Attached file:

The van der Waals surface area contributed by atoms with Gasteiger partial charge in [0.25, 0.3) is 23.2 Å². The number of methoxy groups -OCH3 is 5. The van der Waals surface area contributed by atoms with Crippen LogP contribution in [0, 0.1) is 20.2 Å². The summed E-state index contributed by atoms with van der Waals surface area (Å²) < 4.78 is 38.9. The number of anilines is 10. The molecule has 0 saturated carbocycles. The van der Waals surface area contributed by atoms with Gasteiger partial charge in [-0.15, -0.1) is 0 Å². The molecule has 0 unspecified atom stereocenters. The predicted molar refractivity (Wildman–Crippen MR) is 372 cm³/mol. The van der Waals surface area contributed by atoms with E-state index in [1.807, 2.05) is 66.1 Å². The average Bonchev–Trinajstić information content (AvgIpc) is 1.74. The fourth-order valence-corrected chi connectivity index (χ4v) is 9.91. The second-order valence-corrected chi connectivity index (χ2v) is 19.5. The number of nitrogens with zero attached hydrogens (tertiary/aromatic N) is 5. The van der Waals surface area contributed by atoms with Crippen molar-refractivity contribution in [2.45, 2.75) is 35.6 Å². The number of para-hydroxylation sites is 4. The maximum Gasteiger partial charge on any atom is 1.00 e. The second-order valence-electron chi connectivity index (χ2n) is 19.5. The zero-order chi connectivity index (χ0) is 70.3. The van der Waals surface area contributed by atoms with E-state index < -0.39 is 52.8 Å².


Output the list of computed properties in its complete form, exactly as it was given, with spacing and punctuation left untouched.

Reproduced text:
The van der Waals surface area contributed by atoms with Gasteiger partial charge in [0.25, 0.3) is 23.2 Å². The number of methoxy groups -OCH3 is 5. The van der Waals surface area contributed by atoms with Crippen LogP contribution in [0, 0.1) is 20.2 Å². The summed E-state index contributed by atoms with van der Waals surface area (Å²) < 4.78 is 38.9. The number of anilines is 10. The molecule has 0 saturated carbocycles. The van der Waals surface area contributed by atoms with Gasteiger partial charge in [-0.15, -0.1) is 0 Å². The molecule has 0 unspecified atom stereocenters. The predicted molar refractivity (Wildman–Crippen MR) is 372 cm³/mol. The van der Waals surface area contributed by atoms with E-state index in [1.807, 2.05) is 66.1 Å². The average Bonchev–Trinajstić information content (AvgIpc) is 1.74. The fourth-order valence-corrected chi connectivity index (χ4v) is 9.91. The second-order valence-corrected chi connectivity index (χ2v) is 19.5. The number of nitrogens with zero attached hydrogens (tertiary/aromatic N) is 5. The van der Waals surface area contributed by atoms with Crippen molar-refractivity contribution in [2.45, 2.75) is 35.6 Å². The number of para-hydroxylation sites is 4. The maximum Gasteiger partial charge on any atom is 1.00 e. The second-order valence-electron chi connectivity index (χ2n) is 19.5. The zero-order chi connectivity index (χ0) is 70.3. The van der Waals surface area contributed by atoms with E-state index < -0.39 is 52.8 Å².